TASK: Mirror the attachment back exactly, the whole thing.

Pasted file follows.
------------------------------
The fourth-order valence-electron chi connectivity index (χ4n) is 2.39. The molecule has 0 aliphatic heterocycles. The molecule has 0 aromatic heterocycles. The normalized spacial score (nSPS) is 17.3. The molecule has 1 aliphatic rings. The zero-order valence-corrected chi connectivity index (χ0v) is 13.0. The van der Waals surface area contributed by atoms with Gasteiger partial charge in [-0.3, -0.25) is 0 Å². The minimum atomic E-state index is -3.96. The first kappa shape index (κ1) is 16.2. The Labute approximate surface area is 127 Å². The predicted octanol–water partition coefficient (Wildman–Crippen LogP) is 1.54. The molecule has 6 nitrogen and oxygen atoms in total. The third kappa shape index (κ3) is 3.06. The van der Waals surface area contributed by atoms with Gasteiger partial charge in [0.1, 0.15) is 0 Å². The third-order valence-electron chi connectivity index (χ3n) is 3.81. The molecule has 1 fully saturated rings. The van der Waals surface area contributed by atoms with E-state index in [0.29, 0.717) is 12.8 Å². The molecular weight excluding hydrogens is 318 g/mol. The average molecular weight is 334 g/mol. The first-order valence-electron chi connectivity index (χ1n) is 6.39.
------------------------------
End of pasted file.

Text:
The fourth-order valence-electron chi connectivity index (χ4n) is 2.39. The molecule has 0 aliphatic heterocycles. The molecule has 0 aromatic heterocycles. The normalized spacial score (nSPS) is 17.3. The molecule has 1 aliphatic rings. The zero-order valence-corrected chi connectivity index (χ0v) is 13.0. The van der Waals surface area contributed by atoms with Gasteiger partial charge in [-0.3, -0.25) is 0 Å². The minimum atomic E-state index is -3.96. The first kappa shape index (κ1) is 16.2. The Labute approximate surface area is 127 Å². The predicted octanol–water partition coefficient (Wildman–Crippen LogP) is 1.54. The molecule has 6 nitrogen and oxygen atoms in total. The third kappa shape index (κ3) is 3.06. The van der Waals surface area contributed by atoms with Gasteiger partial charge in [0.1, 0.15) is 0 Å². The third-order valence-electron chi connectivity index (χ3n) is 3.81. The molecule has 1 fully saturated rings. The van der Waals surface area contributed by atoms with E-state index in [0.29, 0.717) is 12.8 Å². The molecular weight excluding hydrogens is 318 g/mol. The average molecular weight is 334 g/mol. The first-order valence-electron chi connectivity index (χ1n) is 6.39.